Running the server

The server manages users, organizations, collaborations, tasks and results. In this section we will explain how to configure and manage a server.

🆕 (Re-)Configuring a (New) Server

After installing the necessary elements, we need to create and configure a server.

Servers are created from a configuration file. This file can be generated through the command vserver newor manually from a YAML file manually, as explained in this section.

📥 Importing entities

After configuring the server, we need to define the users, organizations, collaborations, etc. This can be done using the vserver import command, as explained in this section.

Notice that we need to follow the same steps when loading/importing new data.

🏤 Managing Server Data

Managing entities at the server (e.g. users, organizations, etc...) is usually done through the RESTful API. As administrator you also have access to a Python API by using the command vserver shell which opens an iPython shell in which all database models are available. To see what you can do with these models, see this page!

🏎 Starting the server

Once the configuration is done and you created at least one user, you can start the server instance by using vserver start and then selecting the configuration you want to use. If you know the name of the configuration, you can use the flag --name to specify it. Use vserver start --help to see all options.

If you have a configuration file which is in a non-default location than you can specify this by the --config flag.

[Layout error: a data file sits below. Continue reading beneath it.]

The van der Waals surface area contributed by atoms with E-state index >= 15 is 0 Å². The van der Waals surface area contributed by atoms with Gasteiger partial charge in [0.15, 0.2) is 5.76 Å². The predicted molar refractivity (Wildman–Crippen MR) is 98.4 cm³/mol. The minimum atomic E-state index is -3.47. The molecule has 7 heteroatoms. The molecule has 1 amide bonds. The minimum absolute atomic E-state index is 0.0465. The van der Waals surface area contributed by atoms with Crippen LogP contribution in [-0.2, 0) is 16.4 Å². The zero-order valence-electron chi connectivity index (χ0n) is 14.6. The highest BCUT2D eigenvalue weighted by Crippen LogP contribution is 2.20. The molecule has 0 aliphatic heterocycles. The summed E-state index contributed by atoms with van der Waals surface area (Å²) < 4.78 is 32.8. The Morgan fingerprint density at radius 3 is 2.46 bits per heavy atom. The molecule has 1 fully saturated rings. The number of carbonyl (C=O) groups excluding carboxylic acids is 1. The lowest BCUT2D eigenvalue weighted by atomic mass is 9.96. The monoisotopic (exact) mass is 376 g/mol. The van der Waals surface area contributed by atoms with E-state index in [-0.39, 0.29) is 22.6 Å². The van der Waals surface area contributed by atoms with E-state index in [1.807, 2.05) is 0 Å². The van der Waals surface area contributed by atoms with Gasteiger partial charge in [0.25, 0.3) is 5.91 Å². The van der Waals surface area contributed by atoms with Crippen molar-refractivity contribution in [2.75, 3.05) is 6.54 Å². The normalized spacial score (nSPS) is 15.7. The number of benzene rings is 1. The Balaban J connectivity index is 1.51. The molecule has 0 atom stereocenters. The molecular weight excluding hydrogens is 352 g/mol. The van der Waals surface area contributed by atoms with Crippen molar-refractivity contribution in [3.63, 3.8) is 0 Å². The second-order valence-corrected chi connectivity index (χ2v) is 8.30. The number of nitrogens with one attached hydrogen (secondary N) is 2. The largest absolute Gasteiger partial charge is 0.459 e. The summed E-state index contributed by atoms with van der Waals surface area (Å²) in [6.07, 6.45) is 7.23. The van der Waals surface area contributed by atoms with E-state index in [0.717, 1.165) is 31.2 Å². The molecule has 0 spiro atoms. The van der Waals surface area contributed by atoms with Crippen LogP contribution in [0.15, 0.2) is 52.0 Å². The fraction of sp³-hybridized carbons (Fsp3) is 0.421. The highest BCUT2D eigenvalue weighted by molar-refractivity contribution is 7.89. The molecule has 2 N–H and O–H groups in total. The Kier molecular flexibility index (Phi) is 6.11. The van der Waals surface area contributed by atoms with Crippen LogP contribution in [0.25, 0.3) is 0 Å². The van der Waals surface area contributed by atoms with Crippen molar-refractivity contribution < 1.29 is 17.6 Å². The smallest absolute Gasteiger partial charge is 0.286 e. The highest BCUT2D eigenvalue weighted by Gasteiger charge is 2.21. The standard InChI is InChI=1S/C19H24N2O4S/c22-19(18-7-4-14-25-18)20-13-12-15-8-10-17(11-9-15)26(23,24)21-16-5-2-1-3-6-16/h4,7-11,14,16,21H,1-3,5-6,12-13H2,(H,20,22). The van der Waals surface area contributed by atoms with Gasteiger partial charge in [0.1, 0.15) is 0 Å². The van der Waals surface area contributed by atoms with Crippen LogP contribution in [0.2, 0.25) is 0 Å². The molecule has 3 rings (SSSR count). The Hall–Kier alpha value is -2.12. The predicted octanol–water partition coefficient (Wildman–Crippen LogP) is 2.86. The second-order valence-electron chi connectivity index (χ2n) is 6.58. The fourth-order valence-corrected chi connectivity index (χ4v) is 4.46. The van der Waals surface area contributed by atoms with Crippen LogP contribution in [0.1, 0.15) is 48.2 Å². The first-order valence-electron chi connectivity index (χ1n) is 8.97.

Note that having Docker installed is not strictly necessary to run the server. However, it is needed if you want to run a private registry on the same machine. See Docker registry for details.

💻 Server Commands

As a reference, these are the sub-commands available to manage the server(s). These commands can also be found by simply calling vserver . To see which options are available for each of the individual commands, use vserver CMD --help.



vserver attach

Attach the logs from the Docker container to the terminal

vserver files

List the file locations of the server instance

vserver import

Import server entities as a batch

vserver list

List the available server instances

vserver new

Create a new server configuration

vserver shell

Run a server instance python shell

vserver start

Start the server

vserver stop

Stop a or all running server

vserver version

Shows the current version of the running server


If you attach the log to the current console, you can see a information about the server. You can either attach the logs when you start the server vserver start --attach or you can attach to an already running server by using vserver attach and select the server you want to see the log files from.

For example, the output below shows:

- ---------------------------------------------
- Welcome to
- _ __
- | | / /
- __ ____ _ _ __ | |_ __ _ __ _ ___ / /_
- \ \ / / _` | '_ \| __/ _` |/ _` |/ _ \ '_ \
- \ V / (_| | | | | || (_| | (_| | __/ (_) |
- \_/ \__,_|_| |_|\__\__,_|\__, |\___|\___/
- __/ |
- |___/
- --> Join us on Discord!
- --> Docs:
- --> Blog:
- ---------------------------------------------
- Started application vantage6 with environment application
- Current working directory is '/'
- Succesfully loaded configuration from '/mnt/config/Dave-A.yaml'
- Logging to '/mnt/log/dave-a.log'
- Common package version '2.1.0'
- vantage6 version '2.1.0'
- Node package version '2.1.0'
- Connecting server:

🧁 Deployment of a Production environment

We give some recommendations for deploying a vantage6 server in this section.